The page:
Demand for election memorabilia high
History now, hard cash later

By LaReeca Rucker

She wanted a copy of the newspaper that recorded Barack Obama's historic win, but Shonya Edwards, 20, wasn't quick enough. The paper was gone Wednesday afternoon when she came to The Clarion-Ledger's Congress Street office to pick up the edition.

"We've been to five stores looking for a newspaper," Edwards said, "and they were sold out. I just wanted something that I could put in a scrapbook. I am pregnant now, and I wanted something I could keep so that my baby could read about the election. After so much has happened, history was made, and we have a black president."

Because of popular demand, The Clarion-Ledger printed 4,000 extra copies on Wednesday, then printed another 10,000 on Thursday morning that were available in the front lobby and select metro-area locations. When those sold out, the newspaper printed 25,000 more. Some said they'll frame them, while others will put them in scrapbooks.

Either way, they'll become historic mementos that help tell America's story, and experts say it's a good idea to hang onto campaign signs, pins and other political memorabilia from the 2008 election because they may be valuable some day.

Kentucky native Daryle S. Lambert, 67, has been buying and selling fine antiques and artwork for more than 35 years, and over the last few months, he's been blogging about political memorabilia on his site

"I think this will be, perhaps, the best year to collect political memorabilia that we've had since our founding fathers," said Lambert, author of 31 Steps To Your Millions in Antiques and Collectibles. "The memorabilia from this election can be on the same par with Washington and Lincoln's.

"I told my readers to go to the conventions and pick up pins and every piece of paper because one day they can put their kids through college with it. I recommend that everyone go to the campaign headquarters and get whatever you can - posters, yard signs.

"I think anything pertaining to this election will have value because you will have gone, in a little over 200 years, from slavery until a black man is actually the leader of the country. That is, historically, a very short period of time."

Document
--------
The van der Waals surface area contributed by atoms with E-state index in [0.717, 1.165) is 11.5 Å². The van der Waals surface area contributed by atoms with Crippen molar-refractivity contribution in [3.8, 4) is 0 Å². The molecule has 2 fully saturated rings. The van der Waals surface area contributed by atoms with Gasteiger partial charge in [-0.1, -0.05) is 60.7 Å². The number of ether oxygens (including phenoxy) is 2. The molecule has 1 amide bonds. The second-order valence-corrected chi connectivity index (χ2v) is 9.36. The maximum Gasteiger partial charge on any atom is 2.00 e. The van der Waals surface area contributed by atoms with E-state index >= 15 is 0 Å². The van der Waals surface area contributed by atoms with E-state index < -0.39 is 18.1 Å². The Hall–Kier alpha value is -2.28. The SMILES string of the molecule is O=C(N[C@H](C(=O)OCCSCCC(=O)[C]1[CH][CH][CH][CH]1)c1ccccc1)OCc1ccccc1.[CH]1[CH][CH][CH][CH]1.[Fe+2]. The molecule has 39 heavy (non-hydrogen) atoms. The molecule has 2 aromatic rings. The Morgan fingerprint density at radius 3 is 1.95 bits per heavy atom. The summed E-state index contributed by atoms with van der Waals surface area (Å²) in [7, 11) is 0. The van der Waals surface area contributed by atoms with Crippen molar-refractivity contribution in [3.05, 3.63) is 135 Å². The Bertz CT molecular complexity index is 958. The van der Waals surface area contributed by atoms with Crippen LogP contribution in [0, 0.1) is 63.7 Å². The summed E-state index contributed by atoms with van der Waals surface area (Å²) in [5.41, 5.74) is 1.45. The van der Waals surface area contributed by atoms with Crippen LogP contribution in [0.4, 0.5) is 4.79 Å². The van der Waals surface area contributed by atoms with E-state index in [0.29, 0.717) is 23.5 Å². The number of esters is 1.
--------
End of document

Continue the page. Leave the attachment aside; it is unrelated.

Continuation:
Lambert said some of Obama's original campaign posters printed by the Chicago Art Institute are already selling as a high as $1,500 to $2,500. Signed copies of his autobiography are bringing big money," he said. "Signed yearbooks will be collectible. Any automobile he's ever owned will immediately have significant value. Signed letters by Obama about his different political views will be very valuable. A letter by Obama on civil rights could be worth a quarter of a million in a matter of years.

She's going to be hundreds of thousands of items that will have significant value that come out of this election. This is a one of a kind. There are no other black presidents in the past. The role reversal of how our country perceived the black population to how one can become a leader is more significant than most people at this time even think."

Lambert said a quick look at eBay will give you an idea of what political items are most valuable.

Cory T. Wilson, the Mississippi secretary of state's chief of staff, always has been interested in politics. He has around 100 political buttons dating back to the 1884 Grover Cleveland/ James G. Blaine presidential race in which Cleveland prevailed.

"I've got some Theodore Roosevelt and Woodrow Wilson buttons that are pretty old," he said. "I think some of the things I own will probably be worth more over time."

Wilson also has items from later campaigns, like a framed 1984 Reagan/Bush campaign poster, and in 2000, he picked up several items from the Bush/Cheney campaign that are displayed in a shadow box.

This year, he collected buttons from both the Obama and McCain campaigns, and Wilson suspects that, like 1984 Walter Mondale/Geraldine Ferraro campaign merchandise, items featuring Sarah Palin's picture will be in demand one day.